Fish Slime: A source of possible new batteries



Given that current antibiotics will be reducing in effectiveness against the anti-drugs polygons, researchers are looking for opportunities to find new people in more similar areas. Now a team of bacteria has been marked with sharp activity to visit the patches – even dangerous organisms, such as microbes that cause MRSA diseases – in the protective mucus that a coat of young fish has.

The researchers will be presenting their findings today at the National Chemical & Chemical Society (ACS) National Meeting & Visibility event.

“For us, any microbe in the marine environment that could create a new place is worth any value,” said Sandra Loesgen, PhD.

According to Loesgen, which is found at Oregon State University, and found a new chemical found in human microbiome, the sea level equivalent is comparatively inexpensive. One gold mine may be in small midges which cover the surface of fish. This slow material protects fish from bacteria, fungi, and viruses in their environment, catching the insects before they can cause diseases. The slime is also full of polysaccharides and peptides that know they have antibacterial activities.

“Fish mucus is fascinating because the environment in which fish live is complicated,” said Molly Austin, an undergraduate chemistry student in Loesgen laboratory, who has carried out some of the studies. “They're making connection with their environment all the time with lots of pathogenic viruses. “According to Austin, it would be interesting to find out if there was anything in the mucus, which protects the fish, helps people protect.

Colleague Erin Paig-Tran, PhD, from California State University, Fullerton, supplied the mucus, spun with deep young fish and flatfish trapped from the southern coast of California. The team looked at young fish on a better developed system and have more mucus outside their labels which may include a higher density of bacteria t active in adult fish.

Loesgen, Austin and Paige Mandelare graduate student showed separately and discovered 47 different species of lichen. Five bacterial sections blocked S. aureus (MRSA) that were against methisillin, and three of them prevented Candida albicans, a pathogenic fungus for people. A bacterium from pork from the Pacific pink pink pink has shown strong action against MRSA and the anti carcinoma cell line. Austin is now working on Pseudomonas aeruginosa, the Gram-negative bacteria that comes from these fish, to examine the many natural and natural wonders of this bacterium. them to do.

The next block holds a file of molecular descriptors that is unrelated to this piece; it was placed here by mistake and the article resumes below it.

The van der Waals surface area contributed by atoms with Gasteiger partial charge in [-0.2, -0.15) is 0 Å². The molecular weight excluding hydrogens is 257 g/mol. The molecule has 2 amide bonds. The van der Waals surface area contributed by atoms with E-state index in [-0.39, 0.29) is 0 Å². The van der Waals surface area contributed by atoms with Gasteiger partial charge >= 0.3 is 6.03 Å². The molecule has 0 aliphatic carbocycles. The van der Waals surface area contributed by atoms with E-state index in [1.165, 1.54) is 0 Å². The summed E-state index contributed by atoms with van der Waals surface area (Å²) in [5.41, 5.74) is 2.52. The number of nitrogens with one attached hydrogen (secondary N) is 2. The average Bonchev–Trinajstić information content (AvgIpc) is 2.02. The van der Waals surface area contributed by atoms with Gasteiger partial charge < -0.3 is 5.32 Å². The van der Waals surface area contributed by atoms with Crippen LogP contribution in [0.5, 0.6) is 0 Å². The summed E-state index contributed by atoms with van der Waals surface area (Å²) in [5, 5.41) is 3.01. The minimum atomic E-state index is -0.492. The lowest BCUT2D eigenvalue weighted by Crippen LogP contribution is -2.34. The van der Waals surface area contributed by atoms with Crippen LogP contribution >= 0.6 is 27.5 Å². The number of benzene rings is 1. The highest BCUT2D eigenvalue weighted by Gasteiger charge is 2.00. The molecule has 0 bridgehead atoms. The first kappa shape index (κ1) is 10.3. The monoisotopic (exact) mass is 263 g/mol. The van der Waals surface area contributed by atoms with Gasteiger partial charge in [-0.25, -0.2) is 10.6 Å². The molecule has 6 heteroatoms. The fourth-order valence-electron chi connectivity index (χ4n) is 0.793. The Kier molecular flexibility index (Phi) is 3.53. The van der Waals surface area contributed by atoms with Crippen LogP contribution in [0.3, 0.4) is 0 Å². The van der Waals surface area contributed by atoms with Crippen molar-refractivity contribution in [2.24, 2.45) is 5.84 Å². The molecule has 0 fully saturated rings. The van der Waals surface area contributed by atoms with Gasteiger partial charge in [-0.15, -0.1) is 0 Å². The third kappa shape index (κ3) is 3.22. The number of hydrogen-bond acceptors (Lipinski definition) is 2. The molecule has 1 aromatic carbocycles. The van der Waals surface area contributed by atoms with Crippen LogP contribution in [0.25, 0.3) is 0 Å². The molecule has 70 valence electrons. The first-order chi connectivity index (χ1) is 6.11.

Although team members are interested in new sources of antibiotics for people 's help, they are also looking at other ways to put this knowledge into practice. For example, a survey of fish mucus could help in the use of antibiotics in fish farming by developing better antibiotics that are specifically aimed at the germ that link to types of fish.

But first, the researchers want to understand more fundamental questions. For example, “We don't even find out what a healthy microbiome is,” said Loesgen. She says that it is not clear whether the bacteria they explored in the sliding fish were like their microbiomes and that they were entertaining the guests, or if these bacteria just stopped to stop it? these individual fish. By learning more about microbiomes of healthy fish and how environmental aspects of the Pacific Ocean can affect them, this can be useful for conservation efforts, the researchers say.

Researchers support the support and funding of the Oigon State Start Start Funds and California State University, Fullerton support for this research.

Source: American Chemical Society


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